Sao Paulo’s Federal Prosecution has opened a process to determine the alleged responsibility of four retired military personnel accused of involvement in six killings and torturing 20 people among which president-elect Dilma Rousseff.
In a brief release the prosecution office gave the name of the four military and a captain from the Sao Paulo military police, who allegedly participated of the Bandeirante Operaion under orders from the Second Army between 1969 and 1970, at the peak of the military dictatorship (1964/1985) repression against the political opposition to the regime.
Apparently the accused, as part of the Bandeirante Operation are responsible for the murder of six people among which dissident Virgilio Gomes da Silva who was considered the leader of the armed group that kidnapped during two days the United States ambassador in Brazil, Charles Burke Elbrick in September 1969.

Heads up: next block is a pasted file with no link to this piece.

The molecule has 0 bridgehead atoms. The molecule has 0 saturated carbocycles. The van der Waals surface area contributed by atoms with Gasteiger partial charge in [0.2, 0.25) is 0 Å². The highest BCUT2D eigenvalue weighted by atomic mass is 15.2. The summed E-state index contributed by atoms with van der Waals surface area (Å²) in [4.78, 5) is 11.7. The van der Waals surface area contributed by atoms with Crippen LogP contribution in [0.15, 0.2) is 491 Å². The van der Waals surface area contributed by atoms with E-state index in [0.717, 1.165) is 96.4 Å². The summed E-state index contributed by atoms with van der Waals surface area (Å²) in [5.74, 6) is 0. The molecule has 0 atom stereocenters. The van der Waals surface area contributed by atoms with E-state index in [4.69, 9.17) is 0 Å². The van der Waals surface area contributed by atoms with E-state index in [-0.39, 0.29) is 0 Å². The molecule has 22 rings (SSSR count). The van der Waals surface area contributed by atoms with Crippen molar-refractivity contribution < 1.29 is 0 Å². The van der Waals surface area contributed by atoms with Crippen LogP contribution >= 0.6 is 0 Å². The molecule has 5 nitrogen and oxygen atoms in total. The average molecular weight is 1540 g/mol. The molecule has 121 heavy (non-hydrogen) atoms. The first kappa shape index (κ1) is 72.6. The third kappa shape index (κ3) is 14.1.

Among the torture victims mentioned in the process figures Dilma Rousseff who at the time was arrested for over two years in connection with the armed groups resisting the military dictatorship`.
President-elect Rousseff has admitted having belonged to different clandestine organizations such as the National Liberation Command, (Colina), Palmares Armed Revolutionary Vanguard (VAR-Palmares) and the Workers Policies (Polop). However she points out that she was never involved in any armed action.
The Prosecution office revealed that Bandeirantes Operation helped the Brazilian military to test the effective unification under an only command all repression tasks and torture of dissidents, which until that moment had been split among different Army and Military Police organizations.
The operation considered successful gave birth to the Domestic Defence Centres special information operation units, which centralized all repression operations beginning 1970 until the return of democracy in 1985.
If the military are finally proven guilty they could loose their pensions and would have to pay compensations and contribute to the fund that helps finance the dictatorship victims’ next of kin.